Here in my neck of the woods, a magnitude 5.6 earthquake is little more than a wee bit of exercise to help you digest your lunch. In Oklahoma it's a big deal:
Such seismic activity isn't normal here. Between 1972 and 2008, the USGS recorded just a few earthquakes a year in Oklahoma. In 2008, there were more than a dozen; nearly 50 occurred in 2009. In 2010, the number exploded to more than 1,000. These so-called "earthquake swarms" are occurring in other places where the ground is not supposed to move. There have been abrupt upticks in both the size and frequency of quakes in Arkansas, Colorado, Ohio, and Texas. Scientists investigating these anomalies are coming to the same conclusion: The quakes are linked to injection wells. Into most of them goes wastewater from hydraulic fracking, while some, as those in Prague, are filled with leftover fluid from dewatering operations.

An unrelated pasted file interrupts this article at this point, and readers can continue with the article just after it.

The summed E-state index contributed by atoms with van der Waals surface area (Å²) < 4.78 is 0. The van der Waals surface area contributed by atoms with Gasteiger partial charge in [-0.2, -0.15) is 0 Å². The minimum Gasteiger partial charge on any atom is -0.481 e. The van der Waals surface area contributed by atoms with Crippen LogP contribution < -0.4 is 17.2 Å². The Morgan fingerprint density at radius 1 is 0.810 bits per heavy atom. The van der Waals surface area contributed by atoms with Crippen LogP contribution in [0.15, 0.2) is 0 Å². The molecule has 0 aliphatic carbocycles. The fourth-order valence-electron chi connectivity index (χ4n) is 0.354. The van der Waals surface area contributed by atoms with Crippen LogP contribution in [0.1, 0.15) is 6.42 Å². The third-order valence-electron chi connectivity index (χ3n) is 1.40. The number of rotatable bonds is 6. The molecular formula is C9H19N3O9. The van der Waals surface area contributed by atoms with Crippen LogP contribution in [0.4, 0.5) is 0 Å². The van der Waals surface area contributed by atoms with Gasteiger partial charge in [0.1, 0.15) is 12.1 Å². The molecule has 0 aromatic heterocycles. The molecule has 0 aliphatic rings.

Not to worry, though! Jean Antonides, vice president of exploration for a company that operates a fracking site in Oklahoma, says that anyone who blames their wells for the earthquakes is "either lying to your face or they're idiots."
Whew. That was a close call. But an industry spokesman would never lie to us, so I feel better now.
BY THE WAY: I'm breaking my rule and linking to this piece even though it includes an animated GIF. That's because it's a very sedate animated GIF, and actually demonstrates something that's worth animating.